Anima Gallery presents the first major solo exhibition by Marc Quinn in the Gulf region. The show brings together a number of important recent sculptures and paintings. Frozen Wave (The Conservation of Mass), a 7.5 meter stainless steel sculpture of a conch fragment, will be exhibited outside the Museum of Islamic Art, Doha as part of the exhibition. Using a broad range of materials, Quinn’s works explore the relationship between art and science, the materiality of the object and our perception of beauty, among other things. The works in this exhibition focus on themes of identity, the human body and Man’s relationship with nature.
We Share Our Chemistry with the Stars is a series of paintings of human irises. In these oil paintings, Quinn depicts an iris at close range, in a photorealist, non-expressive way on a round canvas. The original image is captured using a macro-lens, picking up all of the minute detail that our own eyes might not detect. Blown up to over two meters, the eye is so enlarged that the image abstracts, appearing to be at once familiar and strange. Quinn describes the works as ‘stealth’ portraits, which are both universal and unique. The theme of identity is continued in the Labyrinth series of paintings and sculptures. These works use the ready-made, abstract pattern of a person’s fingerprint, enlarged and painted onto oval shaped canvases or cast into bronze relief sculptures. The key to our identity, the patterns look abstract but they are in fact totally unique to the sitter – the essence of representation. As with his iris paintings, Quinn is interested in the idea of making portraits of people that are more than just an image of them – here an actual visual index of their identity.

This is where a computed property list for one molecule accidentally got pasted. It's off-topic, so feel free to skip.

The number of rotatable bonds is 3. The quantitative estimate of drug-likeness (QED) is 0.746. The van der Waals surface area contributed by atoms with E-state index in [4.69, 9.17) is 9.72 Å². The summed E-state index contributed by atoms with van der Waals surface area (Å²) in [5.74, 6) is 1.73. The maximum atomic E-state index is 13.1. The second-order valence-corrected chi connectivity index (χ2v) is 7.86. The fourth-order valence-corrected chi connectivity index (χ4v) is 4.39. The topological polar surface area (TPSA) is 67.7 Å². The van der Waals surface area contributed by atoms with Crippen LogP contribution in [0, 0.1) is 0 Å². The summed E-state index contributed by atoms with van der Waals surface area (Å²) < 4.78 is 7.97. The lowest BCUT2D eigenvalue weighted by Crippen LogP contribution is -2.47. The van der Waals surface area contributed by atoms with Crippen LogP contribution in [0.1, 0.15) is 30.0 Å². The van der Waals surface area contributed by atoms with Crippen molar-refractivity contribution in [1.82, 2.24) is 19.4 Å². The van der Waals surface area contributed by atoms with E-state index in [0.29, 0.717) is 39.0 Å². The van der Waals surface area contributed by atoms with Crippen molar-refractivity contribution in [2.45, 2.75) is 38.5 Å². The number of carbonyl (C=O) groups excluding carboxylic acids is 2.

The other works in the exhibition look away from the human body and to the natural world.
In the Frozen Wave sculptures, remnants of conch shells, eroded by the endless action of the waves, are cast and recreated in stainless steel. The result appears like a sculpture of a wave yet also something primordial and ambiguous, mined from the depths of time. For Quinn they are a reminder that the forces that shape nature are more powerful – and will last longer – than Man, however much we interfere with the planet. In The Archaeology of Art and in Quinn’s orchid sculptures ‘found ready-mades’ from the natural world – shells and orchids – are placed center stage. Scaled up to huge sizes and fabricated in metals, the works appear to commemorate the naturally occurring beauty of nature, whilst also being like monsters of nature – impossibly large mutations which dwarf the viewer. In the ‘River Paintings’ the artist looks more explicitly at Man’s control of nature. Photographs of rivers that run through cities are printed onto canvas and then overpainted completely in black acrylic. Quinn then takes the painted canvases and uses sanding tools to grind impressions from city streets into their surfaces. Highlighting Man’s control of water, these marks emerge as white symbols in the work. The works are completed by bonding to aluminium sheeting, which the artists manipulates before mounting the contoured painting onto its aluminium frame.
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